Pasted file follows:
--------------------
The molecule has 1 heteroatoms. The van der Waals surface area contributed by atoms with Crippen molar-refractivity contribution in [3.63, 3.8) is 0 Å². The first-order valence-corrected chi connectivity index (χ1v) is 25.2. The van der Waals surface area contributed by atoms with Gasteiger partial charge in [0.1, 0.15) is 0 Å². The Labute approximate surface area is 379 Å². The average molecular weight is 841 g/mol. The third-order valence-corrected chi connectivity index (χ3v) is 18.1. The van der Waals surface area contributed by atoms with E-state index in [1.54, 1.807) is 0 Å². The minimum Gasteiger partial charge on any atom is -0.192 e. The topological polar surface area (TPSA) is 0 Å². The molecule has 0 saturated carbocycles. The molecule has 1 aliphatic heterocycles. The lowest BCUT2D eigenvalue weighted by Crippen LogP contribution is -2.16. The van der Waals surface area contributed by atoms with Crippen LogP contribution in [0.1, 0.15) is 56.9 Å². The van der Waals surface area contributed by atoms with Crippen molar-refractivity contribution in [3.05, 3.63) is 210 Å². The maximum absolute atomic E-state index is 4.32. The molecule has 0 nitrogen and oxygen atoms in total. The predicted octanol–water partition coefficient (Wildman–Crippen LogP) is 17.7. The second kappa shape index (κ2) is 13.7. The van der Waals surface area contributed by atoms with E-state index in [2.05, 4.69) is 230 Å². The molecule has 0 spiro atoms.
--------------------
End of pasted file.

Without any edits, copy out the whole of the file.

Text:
The molecule has 1 heteroatoms. The van der Waals surface area contributed by atoms with Crippen molar-refractivity contribution in [3.63, 3.8) is 0 Å². The first-order valence-corrected chi connectivity index (χ1v) is 25.2. The van der Waals surface area contributed by atoms with Gasteiger partial charge in [0.1, 0.15) is 0 Å². The Labute approximate surface area is 379 Å². The average molecular weight is 841 g/mol. The third-order valence-corrected chi connectivity index (χ3v) is 18.1. The van der Waals surface area contributed by atoms with E-state index in [1.54, 1.807) is 0 Å². The minimum Gasteiger partial charge on any atom is -0.192 e. The topological polar surface area (TPSA) is 0 Å². The molecule has 0 saturated carbocycles. The molecule has 1 aliphatic heterocycles. The lowest BCUT2D eigenvalue weighted by Crippen LogP contribution is -2.16. The van der Waals surface area contributed by atoms with Crippen LogP contribution in [0.1, 0.15) is 56.9 Å². The van der Waals surface area contributed by atoms with Crippen molar-refractivity contribution in [3.05, 3.63) is 210 Å². The maximum absolute atomic E-state index is 4.32. The molecule has 0 nitrogen and oxygen atoms in total. The predicted octanol–water partition coefficient (Wildman–Crippen LogP) is 17.7. The second kappa shape index (κ2) is 13.7. The van der Waals surface area contributed by atoms with E-state index in [2.05, 4.69) is 230 Å². The molecule has 0 spiro atoms.